Where is UNRWA When it Comes to the Syrian Refugees?

January 7, 2013 8:50 am 1 comment

Syrian refugees in Reyhanli district, in Antakya, Turkey. Photo: EPA/TOLGA BOZOGLU

What does it mean when Assad’s regime bombs the Yarmouk – Syria’s largest Palestinian refugee neighborhood? driving dozens of formerly pro-government Palestinian fighters to defect and join the rebels. All of this, demands a closer look at the Palestinians in Syria.

In September, following the death of a UNRWA staffer in Syria, UNRWA spokesman Christopher Gunness stated, “an UNRWA staff member in Syria, aged 28 years, was killed while on his way to catch a bus to work. The death occurred in the area of Or’uba just outside the southern border of Yarmouk residential area. Yarmouk is home to approximately 1 million Syrians and more than 150,000 Palestine refugees.”

The majority of Syria’s 500,000 UN-registered Palestinian refugees are descends of the original refugees of 1948. While not citizens, Palestinians in Syria have had more than their brethren in other Arab countries. They have been able to hold government jobs, attend state universities for free and serve in the military. As such, the Assad’s regime has long painted itself as champion of the Palestinian cause.

According to UNRWA’s calculations, virtually every Palestinian born since that time is also a refugee. That number now reaches into the millions. This is unprecedented in the history of refugee crises. In no other situation has a group been extended specific status that has been continually expanded to include subsequent generations over a period of decades.

There is no question that this was a tragic incident, yet it raises a fundamental question about the level of attention given to UNRWA’s work within the borders of Israel versus other Arab countries specifically, Syria under Assad which has been killing its own citizens for months now.

Case in point, during Israel’s Operation Cast Lead in 2008 and now again in Operation Cloud Pillar Israel was bombarded on a daily basis with accusations that it intentionally targets UNRWA schools with the goal of killing kids. Of course, this was a complete fallacy but UNRWA went out of its way to highlight this in order to depict Israel as coldblooded and inhumane despite the fact that those schools were indeed used as launching pads hoping the IDF would retaliate. The reality was the Israel indeed took hits in order to not put women and children in harms way as it has always conducted itself. In contrast, Palestinians have used their youth as human shields.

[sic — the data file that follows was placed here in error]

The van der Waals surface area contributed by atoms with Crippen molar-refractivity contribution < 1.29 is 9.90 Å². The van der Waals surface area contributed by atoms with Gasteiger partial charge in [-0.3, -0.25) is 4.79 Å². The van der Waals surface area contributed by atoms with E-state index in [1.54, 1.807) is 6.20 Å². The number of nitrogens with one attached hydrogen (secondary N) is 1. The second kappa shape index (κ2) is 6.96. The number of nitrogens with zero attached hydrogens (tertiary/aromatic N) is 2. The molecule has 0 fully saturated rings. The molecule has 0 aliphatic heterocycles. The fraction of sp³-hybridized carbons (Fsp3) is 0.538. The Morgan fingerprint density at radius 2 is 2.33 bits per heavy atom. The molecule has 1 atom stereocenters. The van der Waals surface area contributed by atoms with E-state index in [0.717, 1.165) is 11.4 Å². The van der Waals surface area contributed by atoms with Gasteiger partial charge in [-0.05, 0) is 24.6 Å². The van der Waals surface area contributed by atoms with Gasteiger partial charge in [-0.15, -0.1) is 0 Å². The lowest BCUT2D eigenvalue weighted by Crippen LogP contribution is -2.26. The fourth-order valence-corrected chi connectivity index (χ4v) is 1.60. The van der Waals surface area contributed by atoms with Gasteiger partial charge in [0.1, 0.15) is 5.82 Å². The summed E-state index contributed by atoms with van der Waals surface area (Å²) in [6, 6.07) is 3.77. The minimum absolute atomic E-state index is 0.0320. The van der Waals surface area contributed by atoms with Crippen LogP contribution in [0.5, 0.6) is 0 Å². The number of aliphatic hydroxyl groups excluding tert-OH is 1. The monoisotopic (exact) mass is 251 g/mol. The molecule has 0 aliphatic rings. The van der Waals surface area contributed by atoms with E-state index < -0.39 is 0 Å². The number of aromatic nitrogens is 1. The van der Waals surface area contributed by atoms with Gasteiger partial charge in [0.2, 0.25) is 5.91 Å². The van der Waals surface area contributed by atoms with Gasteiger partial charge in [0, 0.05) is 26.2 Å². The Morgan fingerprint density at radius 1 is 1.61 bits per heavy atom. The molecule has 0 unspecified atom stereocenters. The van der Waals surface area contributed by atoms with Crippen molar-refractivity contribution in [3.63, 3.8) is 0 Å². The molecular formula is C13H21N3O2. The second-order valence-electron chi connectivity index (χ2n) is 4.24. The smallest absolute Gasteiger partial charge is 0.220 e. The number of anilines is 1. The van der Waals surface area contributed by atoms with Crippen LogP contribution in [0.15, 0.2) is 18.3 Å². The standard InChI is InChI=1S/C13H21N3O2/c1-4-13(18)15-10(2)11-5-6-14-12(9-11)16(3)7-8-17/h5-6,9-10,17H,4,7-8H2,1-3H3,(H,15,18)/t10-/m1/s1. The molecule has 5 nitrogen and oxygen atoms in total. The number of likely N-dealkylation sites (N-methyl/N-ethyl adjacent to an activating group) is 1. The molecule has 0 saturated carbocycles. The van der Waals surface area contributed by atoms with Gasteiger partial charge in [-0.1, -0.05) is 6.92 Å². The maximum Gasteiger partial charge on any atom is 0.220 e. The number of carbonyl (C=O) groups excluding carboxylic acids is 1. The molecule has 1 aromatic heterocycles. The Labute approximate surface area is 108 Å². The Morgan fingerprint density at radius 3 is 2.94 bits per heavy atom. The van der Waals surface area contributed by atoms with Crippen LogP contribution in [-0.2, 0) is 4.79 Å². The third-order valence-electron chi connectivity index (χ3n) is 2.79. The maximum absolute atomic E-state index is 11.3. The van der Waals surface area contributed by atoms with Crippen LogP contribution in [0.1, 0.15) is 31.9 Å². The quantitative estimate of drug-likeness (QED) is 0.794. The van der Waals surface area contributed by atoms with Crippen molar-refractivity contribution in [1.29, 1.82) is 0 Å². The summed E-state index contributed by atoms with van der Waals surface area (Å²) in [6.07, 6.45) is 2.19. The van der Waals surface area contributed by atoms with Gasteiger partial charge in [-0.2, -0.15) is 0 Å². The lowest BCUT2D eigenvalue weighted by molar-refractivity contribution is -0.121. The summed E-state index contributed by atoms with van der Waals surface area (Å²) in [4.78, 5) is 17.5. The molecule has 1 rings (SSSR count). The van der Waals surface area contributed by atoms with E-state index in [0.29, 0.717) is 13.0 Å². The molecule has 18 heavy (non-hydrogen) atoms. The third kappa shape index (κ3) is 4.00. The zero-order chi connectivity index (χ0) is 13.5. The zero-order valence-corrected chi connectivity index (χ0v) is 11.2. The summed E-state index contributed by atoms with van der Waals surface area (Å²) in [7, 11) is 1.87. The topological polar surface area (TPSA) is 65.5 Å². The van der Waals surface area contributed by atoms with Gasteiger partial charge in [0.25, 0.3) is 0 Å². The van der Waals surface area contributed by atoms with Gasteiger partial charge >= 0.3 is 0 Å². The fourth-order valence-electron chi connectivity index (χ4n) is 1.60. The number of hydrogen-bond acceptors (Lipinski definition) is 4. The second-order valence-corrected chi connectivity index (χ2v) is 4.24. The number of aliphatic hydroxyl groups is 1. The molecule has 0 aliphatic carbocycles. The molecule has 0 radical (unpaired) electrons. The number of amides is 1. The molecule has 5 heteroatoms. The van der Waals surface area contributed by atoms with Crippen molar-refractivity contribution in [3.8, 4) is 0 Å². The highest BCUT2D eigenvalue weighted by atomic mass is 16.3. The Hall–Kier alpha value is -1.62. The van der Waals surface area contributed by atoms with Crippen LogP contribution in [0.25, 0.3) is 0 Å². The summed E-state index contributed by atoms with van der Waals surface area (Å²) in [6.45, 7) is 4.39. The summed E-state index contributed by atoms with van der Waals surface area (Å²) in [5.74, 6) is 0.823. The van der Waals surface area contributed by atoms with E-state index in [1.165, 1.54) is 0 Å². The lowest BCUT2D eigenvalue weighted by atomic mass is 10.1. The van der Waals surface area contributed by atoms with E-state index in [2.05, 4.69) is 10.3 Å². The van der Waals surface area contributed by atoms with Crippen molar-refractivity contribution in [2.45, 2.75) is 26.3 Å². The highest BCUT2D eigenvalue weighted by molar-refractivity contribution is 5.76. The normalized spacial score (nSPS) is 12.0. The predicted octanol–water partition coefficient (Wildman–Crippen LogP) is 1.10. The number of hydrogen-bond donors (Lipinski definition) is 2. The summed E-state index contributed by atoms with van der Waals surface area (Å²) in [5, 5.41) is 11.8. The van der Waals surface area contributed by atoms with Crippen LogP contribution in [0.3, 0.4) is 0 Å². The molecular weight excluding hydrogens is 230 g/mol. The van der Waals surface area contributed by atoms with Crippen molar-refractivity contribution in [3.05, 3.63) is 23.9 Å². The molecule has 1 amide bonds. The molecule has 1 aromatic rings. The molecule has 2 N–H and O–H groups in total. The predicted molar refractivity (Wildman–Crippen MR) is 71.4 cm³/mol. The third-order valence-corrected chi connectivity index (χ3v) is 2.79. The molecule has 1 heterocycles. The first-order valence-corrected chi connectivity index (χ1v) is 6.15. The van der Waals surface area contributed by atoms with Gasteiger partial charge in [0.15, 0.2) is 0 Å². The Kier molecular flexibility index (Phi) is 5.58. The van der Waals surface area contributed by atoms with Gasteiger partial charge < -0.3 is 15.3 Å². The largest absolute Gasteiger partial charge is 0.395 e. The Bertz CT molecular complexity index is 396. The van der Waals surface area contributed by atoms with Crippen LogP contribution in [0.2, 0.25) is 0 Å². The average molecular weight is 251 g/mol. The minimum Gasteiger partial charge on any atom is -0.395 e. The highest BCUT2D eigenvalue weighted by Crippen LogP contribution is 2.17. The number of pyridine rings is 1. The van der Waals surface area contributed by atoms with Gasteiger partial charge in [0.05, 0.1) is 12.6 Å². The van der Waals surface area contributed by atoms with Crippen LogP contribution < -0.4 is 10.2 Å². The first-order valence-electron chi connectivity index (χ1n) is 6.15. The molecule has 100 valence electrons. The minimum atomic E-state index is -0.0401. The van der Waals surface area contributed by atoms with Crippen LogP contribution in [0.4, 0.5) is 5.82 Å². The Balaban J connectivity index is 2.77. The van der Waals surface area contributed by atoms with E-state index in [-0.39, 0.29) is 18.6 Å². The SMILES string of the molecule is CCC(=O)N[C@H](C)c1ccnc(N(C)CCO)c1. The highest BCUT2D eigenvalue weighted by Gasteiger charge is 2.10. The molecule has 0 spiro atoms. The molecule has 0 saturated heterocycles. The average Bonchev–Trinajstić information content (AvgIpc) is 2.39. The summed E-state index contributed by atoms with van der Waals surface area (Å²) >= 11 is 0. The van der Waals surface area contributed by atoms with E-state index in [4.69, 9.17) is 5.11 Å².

Enter Syria, where is the outrage? An UNRWA field worker is killed and there is barley a mention in the press whereas in Israel it engenders a slew of UN condemnations centered on its “crimes against humanity” and intentionally sabotaging UNRWA’s operations and good work. Moreover, we are now seeing Syrian-Palestinians who fled protesting outside UNRWA’s offices in Lebanon asking for help. The double standard is no accident as Palestinian identity is linked to the Nakba narrative that mandates the creation of a Palestinian state only in Israel that is to say that everything beyond those borders where UNRWA operates, should be a constant reminder that there is no option for resolution outside of “Palestine.”

Syria is unique as it serves as a paragon of Palestinian support. Consequently, Palestinian activists argue that it was their integration into Syrian society facilitated by Assad’s regime that made them join the uprisings. As Yarmouk-Palestinian activist Abu Omar states, “We have never felt that there was a big difference between the Palestinians and the Syrians [but we want our home in Palestine].” UNRWA is an open-ended, educational, social welfare system for millions of Palestinians, primarily in the West Bank, Lebanon, Syria and Jordan. But given what we see in Syria in what sense are any of these individuals refugees?